What does happen sometimes is folks can’t get into popular shows (usually on the second weekend when word of mouth has really pushed one show or another), and they have Rogue Bucks still in-hand. The best thing to do is see shows the first weekend, to map your Rogue experience beforehand.

KRL: Why do you feel an event like this is important to Fresno?

Amy: Again, why would it not be?? The Rogue was important to Fresno when it first started 13
years ago as a great opportunity for local theatre folks to put on unique and original plays. Now it’s doubly useful for local performers – they get to perform, but also get to learn and compare themselves with some of the award-winning shows from around the world. The Rogue has grown so well we attract performers and shows that have won major awards in Edinburgh (the original and largest ‘fringe’), Canada, Boulder, San Francisco, etc. Talk about a great opportunity for Fresno audience members as well!

KRL: What do you enjoy most about Rogue?

Amy: Well, as an adjunct professor at two different locations, the founder and choreographer of NOCO dance and now NOCO aerial, I thought I had too much time on my hands. So I guess I personally thank the Rogue for keeping me busy. Seriously, I can’t think of anything I don’t enjoy about the Rogue. I think what I enjoy the most is seeing people new to the performing or volunteering experience, seeing them with that Rogue sparkle in their eyes, like they just discovered the best thing ever and can’t wait to have the same spark happen with the next show they see, or the next big performer they get to share some time with at Landmark or Strummers. It’s just a wonderful fulfilling experience, both emotionally and intellectually, really for people of all ages (depending on
the show!).

KRL: Are you performing, or involved with a performance, this year?

Amy: Yes! NOCO is performing. The Rogue is great for me personally, because I can move with my dancers into presenting edgier pieces – this year we’re presenting “Raw Meat and Dignity.” You’ll need to read the description online.

KRL: What do people need to do and know to attend Rogue?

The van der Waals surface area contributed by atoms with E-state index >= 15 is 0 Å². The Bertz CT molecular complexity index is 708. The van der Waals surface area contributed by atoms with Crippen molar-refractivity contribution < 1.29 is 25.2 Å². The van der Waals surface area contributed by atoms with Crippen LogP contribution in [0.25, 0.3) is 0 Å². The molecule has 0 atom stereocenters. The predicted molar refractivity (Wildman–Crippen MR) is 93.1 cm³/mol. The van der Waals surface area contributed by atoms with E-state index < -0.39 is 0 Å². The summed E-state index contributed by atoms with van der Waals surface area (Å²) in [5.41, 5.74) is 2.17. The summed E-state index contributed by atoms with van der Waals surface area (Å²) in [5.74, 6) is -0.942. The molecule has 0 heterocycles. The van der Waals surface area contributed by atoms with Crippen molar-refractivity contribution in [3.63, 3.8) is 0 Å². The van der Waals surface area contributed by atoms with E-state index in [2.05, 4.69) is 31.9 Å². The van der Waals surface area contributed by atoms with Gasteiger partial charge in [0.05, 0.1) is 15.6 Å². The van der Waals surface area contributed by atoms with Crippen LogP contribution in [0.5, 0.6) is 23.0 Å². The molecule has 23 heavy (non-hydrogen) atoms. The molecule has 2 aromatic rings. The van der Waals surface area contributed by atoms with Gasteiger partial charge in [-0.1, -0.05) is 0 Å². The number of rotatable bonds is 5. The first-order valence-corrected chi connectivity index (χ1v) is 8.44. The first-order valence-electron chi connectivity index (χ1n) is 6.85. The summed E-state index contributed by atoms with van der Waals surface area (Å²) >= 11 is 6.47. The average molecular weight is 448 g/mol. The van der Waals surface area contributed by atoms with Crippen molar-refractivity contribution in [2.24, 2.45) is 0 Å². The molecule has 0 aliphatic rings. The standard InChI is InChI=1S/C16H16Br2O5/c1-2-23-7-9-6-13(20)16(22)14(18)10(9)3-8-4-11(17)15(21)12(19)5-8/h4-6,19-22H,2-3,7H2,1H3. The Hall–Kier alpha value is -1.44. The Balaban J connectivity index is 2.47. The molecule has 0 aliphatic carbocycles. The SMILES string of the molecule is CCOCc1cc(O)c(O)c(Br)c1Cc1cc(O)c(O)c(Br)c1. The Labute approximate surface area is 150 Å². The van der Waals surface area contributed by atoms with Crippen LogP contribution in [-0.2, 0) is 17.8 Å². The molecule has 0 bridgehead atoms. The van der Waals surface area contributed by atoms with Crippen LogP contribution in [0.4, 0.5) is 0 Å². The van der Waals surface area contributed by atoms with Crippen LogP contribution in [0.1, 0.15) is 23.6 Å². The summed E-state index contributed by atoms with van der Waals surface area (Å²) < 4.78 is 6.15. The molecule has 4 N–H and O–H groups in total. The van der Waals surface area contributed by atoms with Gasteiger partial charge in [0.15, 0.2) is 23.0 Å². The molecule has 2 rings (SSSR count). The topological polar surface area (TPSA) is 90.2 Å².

Amy: To use the website and calendar to help map out their show choices. To bring someone who has never been before – it’s not fair to get that spark and not share it!

KRL: Who are some of the returning performers this year?

Amy: Again, I refer you to the website, but we’re welcoming back Gemma Wilcox, who’s bringing back “The Honeymoon Period is Officially Over” where she plays dozens of characters, including animals and fire. Yes. Fire. The popular Reverend Nuge is teaming with Kurt Fitzpatrick for a show called “Bromance” (they met at Rogue and now are teaming up at Rogue!). Beth Megill is back with a new set of amazing dancers (including some NOCO board members, in another Rogue-made team-up), and many of our local favorites are back.

KRL: Who did this year’s Muse?

Amy: This is interesting, as artist Tiffany Hurtado is actually known for her doodles, not for her full-on paint work. She had an exhibition of her figure work in last year’s Rogue, and so she decided to enter a particular painting for The Muse. She calls her work “surreal portraiture” and it fits every element of what a fringe festival muse should be.

KRL: What exactly is a Muse for Rogue and how do you go about choosing one?

Amy: It started with Marcel Nunis, when he founded the Rogue so many years ago, he wanted to feature many arts, not just plays, so he came up with the idea of having an official muse, a local piece of artwork to provide a lasting impression and a logo that can change for each year of the Rogue, just as the Rogue itself changes from year to year.

KRL: How can people volunteer?

Amy: The website! We are holding Rogue Festival Volunteer meetings on February 8 and 22, at Mia Cuppa at 11 a.m. Come out find out how easy it is to be a part of the Rogue Festival! (As of press time you can still hurry over to the meeting on February 22–but if you miss out this year volunteer for 2015!)

KRL: Why would you recommend volunteering with Rogue?

Amy: Remember the spark? Not only do you get it when you attend and watch Rogue performances, but you can also watch others get it by volunteering. You get to be part of the magic that happens (and I’m not going overboard here, it really is magical), and you also get free passes for shows based on how many hours you volunteer!

More importantly, the volunteer who takes on a 2-4 hour shift this year might become the volunteer who co-produces the Rogue in years to come.

KRL: Anything else you would like to add?

Amy: Find someone who fears the Tower, or loves the north-side, or has never been to The Rogue and bring them. Force them away from the TV one night, snatch them away from Eureka Burger or River Park, get them to put away their trail mix for one day or night, and bring them to a Rogue show. It’s worth it to see the spark fire up in their eyes, just like it fired up in yours.

Learn about the history of the Rogue Festival in a past article here in KRL, and get some tips on doing the Rogue from local theatre actor/director/producer Heather Parish from her KRL article here in 2011. And don’t forget to check out the Rogue performer preview articles and watch for Rogue reviews & interviews in our Arts & Entertainment Section!

Lorie Lewis Ham is our Editor-in-Chief and a contributor to various sections, coupling her journalism experience with her connection to the literary and entertainment worlds. Explore Lorie’s mystery writing at Mysteryrat’s Closet.

Previous post:

Next post:

  • Arts & Entertainment

  • Books & Tales

  • Community

  • Education

  • Food Fun

  • Helping Hands

  • Hometown History

  • Pets

  • Teens

  • Terrific Tales